Multifamily Sales Volume Slips Across Texas

by Taylor Williams

By Taylor Williams

Multifamily investment sales activity has been muted across major Texas markets during the first half of 2023, underscoring the unfortunate reality that even the most coveted asset classes are not immune to severe macroeconomic headwinds. 

Much like a year ago, the combined effects of stubborn inflation and corresponding interest rate hikes have wrought visibly negative changes to the world of multifamily investment sales. But in summer 2022, deals were still getting done at a decent clip; price disparities and depreciation were the most significant and obvious impediments to deal velocity. Today, buyers and sellers are more closely aligned on market realities as relates to price points, but many are simply not motivated to transact — at least in the short term. 

According to data from RealPage, in the first quarter of 2023, there were 337 multifamily transactions within the Dallas-Plano-Irving triangle, down from 510 in the first quarter of 2022. The greater Houston area saw 266 deals executed in the first quarter this year, a decline from 410 during that period in 2022, while the Austin market’s total number of transaction fell from 191 to 123 quarter-over-quarter.

Multifamily sales prices responded differently to reduced deal volume from market to market. Per RealPage, in the Dallas-Plano-Irving market, the average per-unit price during the first quarter was about $182,000, down from $195,500 per unit in the first quarter of 2022. But both the greater Houston and Austin areas saw their per-unit prices rise. The former increased marginally from roughly $157,000 to $160,000 per unit on a quarter-over-quarter basis. Per-unit prices rose more sharply in Austin, ascending from $215,500 per door in the first quarter of 2022 to $227,000 per door during the opening period of this year. 

Colliers’ research department also found that depressed deal volume is unique to neither Texas nor the multifamily sector. The full-service real estate firm’s latest report on U.S. capital markets activity found that commercial deal volume totaled about $77.5 billion in the first quarter, a 58 percent decrease year over year.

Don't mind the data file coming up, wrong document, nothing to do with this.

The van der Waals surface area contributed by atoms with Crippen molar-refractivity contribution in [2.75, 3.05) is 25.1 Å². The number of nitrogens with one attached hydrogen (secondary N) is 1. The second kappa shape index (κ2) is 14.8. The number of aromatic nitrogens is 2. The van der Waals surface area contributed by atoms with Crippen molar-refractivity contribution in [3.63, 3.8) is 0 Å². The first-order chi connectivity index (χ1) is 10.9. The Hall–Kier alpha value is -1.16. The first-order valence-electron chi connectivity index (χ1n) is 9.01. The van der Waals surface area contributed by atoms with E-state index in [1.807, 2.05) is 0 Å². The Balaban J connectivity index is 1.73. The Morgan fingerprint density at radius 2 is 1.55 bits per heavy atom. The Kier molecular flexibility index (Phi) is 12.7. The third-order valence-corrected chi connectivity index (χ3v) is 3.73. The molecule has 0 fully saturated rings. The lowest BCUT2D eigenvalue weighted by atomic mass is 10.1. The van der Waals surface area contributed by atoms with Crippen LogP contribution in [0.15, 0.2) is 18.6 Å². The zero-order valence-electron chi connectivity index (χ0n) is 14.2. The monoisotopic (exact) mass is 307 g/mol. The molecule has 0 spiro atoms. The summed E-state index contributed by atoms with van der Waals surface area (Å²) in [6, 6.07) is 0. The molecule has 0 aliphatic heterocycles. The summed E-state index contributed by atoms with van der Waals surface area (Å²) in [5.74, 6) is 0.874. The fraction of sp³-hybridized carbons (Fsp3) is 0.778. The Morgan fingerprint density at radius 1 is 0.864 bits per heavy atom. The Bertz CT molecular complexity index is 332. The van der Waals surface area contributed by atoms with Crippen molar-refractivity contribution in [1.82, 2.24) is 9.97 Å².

The report’s authors noted that deal volume and velocity in the first quarter were the lowest they’d been since 2013 and attributed the profound decrease to investors pulling back, wide bid-ask spreads and tightened borrowing standards in the wake of the regional banking failures in mid-March. 

“The most common sentiment among sellers is, ‘If I don’t need to sell this year, I’m not going to,’” says Al Silva, senior managing director investments and executive director of the multi-housing division at Marcus & Millichap. “However, we should see more deals come to market as the bid-ask spread closes and pain points begin to manifest a little more acutely, which should translate to greater deal volume in the second half of the year.”

 “We’ve had to start underwriting differently; in today’s market, you can’t just plug an interest rate into a model and expect the deal to pencil the same way in two months at closing,” adds Andrew Mueller, director at the Dallas office of Greysteel. “You have to have some flexibility in terms of expectations of where rates are going and price that into your assumptions.”

By way of illustration, Mueller references a sale of a multifamily property in Fort Worth that his team closed in February 2022 at a 2.95 percent interest rate. A year later, he says, that same deal would have likely closed at an interest rate in the high 5s.

What Could Change?

Of course, every investor’s situation is different in terms of liquidity.